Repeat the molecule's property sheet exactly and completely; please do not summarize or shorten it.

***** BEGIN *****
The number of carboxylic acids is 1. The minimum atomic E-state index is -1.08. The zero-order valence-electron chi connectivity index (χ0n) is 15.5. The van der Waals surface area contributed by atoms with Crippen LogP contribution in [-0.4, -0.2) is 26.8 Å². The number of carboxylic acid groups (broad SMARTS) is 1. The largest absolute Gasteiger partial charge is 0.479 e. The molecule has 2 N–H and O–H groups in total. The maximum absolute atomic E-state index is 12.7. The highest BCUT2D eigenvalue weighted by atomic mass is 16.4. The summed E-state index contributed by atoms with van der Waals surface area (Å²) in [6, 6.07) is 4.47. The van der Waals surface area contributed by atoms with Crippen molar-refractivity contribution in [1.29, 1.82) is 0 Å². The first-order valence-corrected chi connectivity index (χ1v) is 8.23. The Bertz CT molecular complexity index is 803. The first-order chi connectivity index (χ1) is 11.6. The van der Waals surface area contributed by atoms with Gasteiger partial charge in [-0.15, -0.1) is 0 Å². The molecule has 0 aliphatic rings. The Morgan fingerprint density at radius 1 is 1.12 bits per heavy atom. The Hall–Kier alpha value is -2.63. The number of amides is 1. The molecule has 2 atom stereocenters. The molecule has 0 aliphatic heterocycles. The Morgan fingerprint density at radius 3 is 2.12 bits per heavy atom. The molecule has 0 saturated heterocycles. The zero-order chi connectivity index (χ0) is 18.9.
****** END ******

The number of carboxylic acids is 1. The minimum atomic E-state index is -1.08. The zero-order valence-electron chi connectivity index (χ0n) is 15.5. The van der Waals surface area contributed by atoms with Crippen LogP contribution in [-0.4, -0.2) is 26.8 Å². The number of carboxylic acid groups (broad SMARTS) is 1. The largest absolute Gasteiger partial charge is 0.479 e. The molecule has 2 N–H and O–H groups in total. The maximum absolute atomic E-state index is 12.7. The highest BCUT2D eigenvalue weighted by atomic mass is 16.4. The summed E-state index contributed by atoms with van der Waals surface area (Å²) in [6, 6.07) is 4.47. The van der Waals surface area contributed by atoms with Crippen molar-refractivity contribution in [1.29, 1.82) is 0 Å². The first-order valence-corrected chi connectivity index (χ1v) is 8.23. The Bertz CT molecular complexity index is 803. The first-order chi connectivity index (χ1) is 11.6. The van der Waals surface area contributed by atoms with Gasteiger partial charge in [-0.15, -0.1) is 0 Å². The molecule has 0 aliphatic rings. The Morgan fingerprint density at radius 1 is 1.12 bits per heavy atom. The Hall–Kier alpha value is -2.63. The number of amides is 1. The molecule has 2 atom stereocenters. The molecule has 0 aliphatic heterocycles. The Morgan fingerprint density at radius 3 is 2.12 bits per heavy atom. The molecule has 0 saturated heterocycles. The zero-order chi connectivity index (χ0) is 18.9.